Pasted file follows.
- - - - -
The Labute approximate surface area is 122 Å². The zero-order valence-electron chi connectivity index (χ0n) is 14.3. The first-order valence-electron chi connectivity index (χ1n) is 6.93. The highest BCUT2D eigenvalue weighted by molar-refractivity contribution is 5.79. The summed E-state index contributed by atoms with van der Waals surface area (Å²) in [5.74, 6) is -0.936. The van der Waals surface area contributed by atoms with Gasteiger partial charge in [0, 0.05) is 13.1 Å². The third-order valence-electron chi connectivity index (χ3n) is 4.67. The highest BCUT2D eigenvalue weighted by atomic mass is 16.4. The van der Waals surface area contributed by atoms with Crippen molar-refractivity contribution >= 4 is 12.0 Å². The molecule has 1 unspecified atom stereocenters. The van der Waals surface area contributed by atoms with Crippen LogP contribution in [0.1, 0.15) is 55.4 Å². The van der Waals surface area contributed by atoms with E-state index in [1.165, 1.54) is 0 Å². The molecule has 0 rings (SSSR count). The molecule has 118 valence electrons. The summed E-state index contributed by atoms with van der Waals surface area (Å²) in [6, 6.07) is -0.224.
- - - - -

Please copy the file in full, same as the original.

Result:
The Labute approximate surface area is 122 Å². The zero-order valence-electron chi connectivity index (χ0n) is 14.3. The first-order valence-electron chi connectivity index (χ1n) is 6.93. The highest BCUT2D eigenvalue weighted by molar-refractivity contribution is 5.79. The summed E-state index contributed by atoms with van der Waals surface area (Å²) in [5.74, 6) is -0.936. The van der Waals surface area contributed by atoms with Gasteiger partial charge in [0, 0.05) is 13.1 Å². The third-order valence-electron chi connectivity index (χ3n) is 4.67. The highest BCUT2D eigenvalue weighted by atomic mass is 16.4. The van der Waals surface area contributed by atoms with Crippen molar-refractivity contribution >= 4 is 12.0 Å². The molecule has 1 unspecified atom stereocenters. The van der Waals surface area contributed by atoms with Crippen LogP contribution in [0.1, 0.15) is 55.4 Å². The van der Waals surface area contributed by atoms with E-state index in [1.165, 1.54) is 0 Å². The molecule has 0 rings (SSSR count). The molecule has 118 valence electrons. The summed E-state index contributed by atoms with van der Waals surface area (Å²) in [6, 6.07) is -0.224.